When we boarded in Denver, Molly asked about Trenton. “Didn’t he say he was going to be here?”
“See that gruff, old man sitting on the bench attempting to read the newspaper?”
“Did you hear anything from him when I brought him a cup of coffee?”
“Just a grunt.”
“That was Trenton.”
“He grunted ’cause he was a little disgruntled that I knew it was him. But he did a good job.”
The train ride was uneventful, in fact, right down enjoyable. As we were getting off I remarked, “See!”
“See what?” she responded.
“No trouble on this trip, well, not much anyhow. Plus we traveled all the way from Denver to Durango and nothing. No Indians, no bad men, not even a hornet to sting us.”
“What are you getting at Miles Forrest?” she asked.
“I’m a-thinkin’ that deserves some kind of pie.”
Molly arched an eyebrow and looked at me. “Oh you do, do you? What about Idaho Springs? In fact you went looking for trouble!”
She had two suitcases and I gave a nickel to one of the youngsters to take them over to the Eatery. We strolled along and stopped in at Wells Fargo to see if I had an trips scheduled. I had a message to see the boss tomorrow; something about going up to Ouray. But that was tomorrow.
I opened the door and was about to let Molly enter when my gaze took in two men sitting at different tables toward the back. There was only one table occupied besides the ones where they were sitting and it was in the front corner. I grabbed Molly and pulled her out.
“What is it?” she queried.
“Trouble, I think. Run down and get the marshal.”
I opened the door and went in and moved immediately to the other front corner. “Okay boys, what’s the set up?”
“Miles Forrest, you’re worth some money to us,” said a snarky, rat-faced looking man. “Good money, and split three ways, still good money.”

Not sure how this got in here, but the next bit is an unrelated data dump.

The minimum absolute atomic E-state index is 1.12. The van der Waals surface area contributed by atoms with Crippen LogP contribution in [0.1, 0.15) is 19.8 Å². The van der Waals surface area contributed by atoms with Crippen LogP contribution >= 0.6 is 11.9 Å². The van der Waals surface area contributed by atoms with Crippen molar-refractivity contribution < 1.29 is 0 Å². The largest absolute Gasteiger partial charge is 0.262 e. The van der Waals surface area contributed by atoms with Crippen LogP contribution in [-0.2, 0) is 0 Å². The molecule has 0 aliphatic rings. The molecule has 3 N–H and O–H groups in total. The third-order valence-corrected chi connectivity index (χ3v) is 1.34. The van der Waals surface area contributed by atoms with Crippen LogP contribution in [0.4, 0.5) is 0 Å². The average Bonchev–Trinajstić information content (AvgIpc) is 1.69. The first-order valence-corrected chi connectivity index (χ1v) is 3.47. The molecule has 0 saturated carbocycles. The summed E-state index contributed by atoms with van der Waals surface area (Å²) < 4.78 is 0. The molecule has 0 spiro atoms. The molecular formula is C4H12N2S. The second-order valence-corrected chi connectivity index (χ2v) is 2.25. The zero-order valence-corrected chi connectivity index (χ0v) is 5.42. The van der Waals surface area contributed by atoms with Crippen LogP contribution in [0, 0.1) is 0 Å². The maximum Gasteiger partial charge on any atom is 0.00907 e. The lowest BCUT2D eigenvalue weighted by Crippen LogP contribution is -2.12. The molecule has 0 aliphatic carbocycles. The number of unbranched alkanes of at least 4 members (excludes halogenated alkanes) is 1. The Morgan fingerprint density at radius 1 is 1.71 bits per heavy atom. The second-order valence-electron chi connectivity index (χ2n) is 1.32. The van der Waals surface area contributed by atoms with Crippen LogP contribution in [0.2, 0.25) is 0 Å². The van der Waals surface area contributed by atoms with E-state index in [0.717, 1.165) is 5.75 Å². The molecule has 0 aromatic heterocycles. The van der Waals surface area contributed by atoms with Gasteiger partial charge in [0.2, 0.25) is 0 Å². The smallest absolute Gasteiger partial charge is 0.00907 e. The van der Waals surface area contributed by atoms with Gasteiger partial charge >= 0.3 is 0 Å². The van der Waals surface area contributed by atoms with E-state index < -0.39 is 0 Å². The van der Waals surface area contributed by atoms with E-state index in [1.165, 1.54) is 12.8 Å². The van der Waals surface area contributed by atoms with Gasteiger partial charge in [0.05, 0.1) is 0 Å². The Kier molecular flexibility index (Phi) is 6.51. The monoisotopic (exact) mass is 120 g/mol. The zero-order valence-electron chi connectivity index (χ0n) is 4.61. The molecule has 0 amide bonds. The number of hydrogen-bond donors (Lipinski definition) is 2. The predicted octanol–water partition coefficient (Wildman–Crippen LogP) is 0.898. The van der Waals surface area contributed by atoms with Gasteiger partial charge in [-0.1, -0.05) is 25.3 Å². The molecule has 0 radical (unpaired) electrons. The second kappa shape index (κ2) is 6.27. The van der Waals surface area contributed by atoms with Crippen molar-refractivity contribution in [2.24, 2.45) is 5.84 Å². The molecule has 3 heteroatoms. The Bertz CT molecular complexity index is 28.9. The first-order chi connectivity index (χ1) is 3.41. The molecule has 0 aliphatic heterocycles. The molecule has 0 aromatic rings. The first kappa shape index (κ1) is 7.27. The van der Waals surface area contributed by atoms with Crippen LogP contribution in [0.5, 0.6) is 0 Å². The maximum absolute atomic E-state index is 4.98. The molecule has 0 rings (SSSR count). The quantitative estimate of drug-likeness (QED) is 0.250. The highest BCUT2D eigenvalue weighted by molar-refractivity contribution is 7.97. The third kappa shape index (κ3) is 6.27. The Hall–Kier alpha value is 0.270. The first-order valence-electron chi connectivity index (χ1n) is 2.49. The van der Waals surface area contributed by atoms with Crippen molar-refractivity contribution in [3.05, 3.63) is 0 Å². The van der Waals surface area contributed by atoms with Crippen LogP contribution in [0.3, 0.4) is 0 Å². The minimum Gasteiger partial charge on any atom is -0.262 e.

“Trouble is, there won’t be three of you sharing.” I looked at the three men. None of them were gunmen or even tough men, just dregs of evil wanting money.
The man to my right in the corner spoke. “You don’t think you can get three of us?”
“Might be hard, but I can surely get two of you. Not bad odds, one of you just might collect on that bounty.”
They might not know it, but the time for talking was over. Outnumbered three to one I figured I’d get this fandango going. I cut loose with the Greener at the rat-faced man. That one action of firing first probably saved me, for it caused them to hesitate. I pulled my pistol and shot at the man in the corner and flung a shot at the other man.
I felt a twinge and fired at the man in the corner, this time putting him on the floor. Kicking over the table I fell behind it. The man was firing but there was just enough protection. It gave me time to reload the Greener. I snapped a shot at him, then stood and fired the Greener. It tore the table he was behind into and took him down. I went to the man in the corner. He was trying to lift his gun, but I kicked it away.
The last one I shot was groaning and wiggling on the floor. I went to him. He would live, the table took most of the blow and the buckshot, but he was feeling some pain.
The door opened and in rushed the marshal and Molly. I looked at him and then to her. “About that pie Molly, I think I’ll just take a cup of coffee instead.”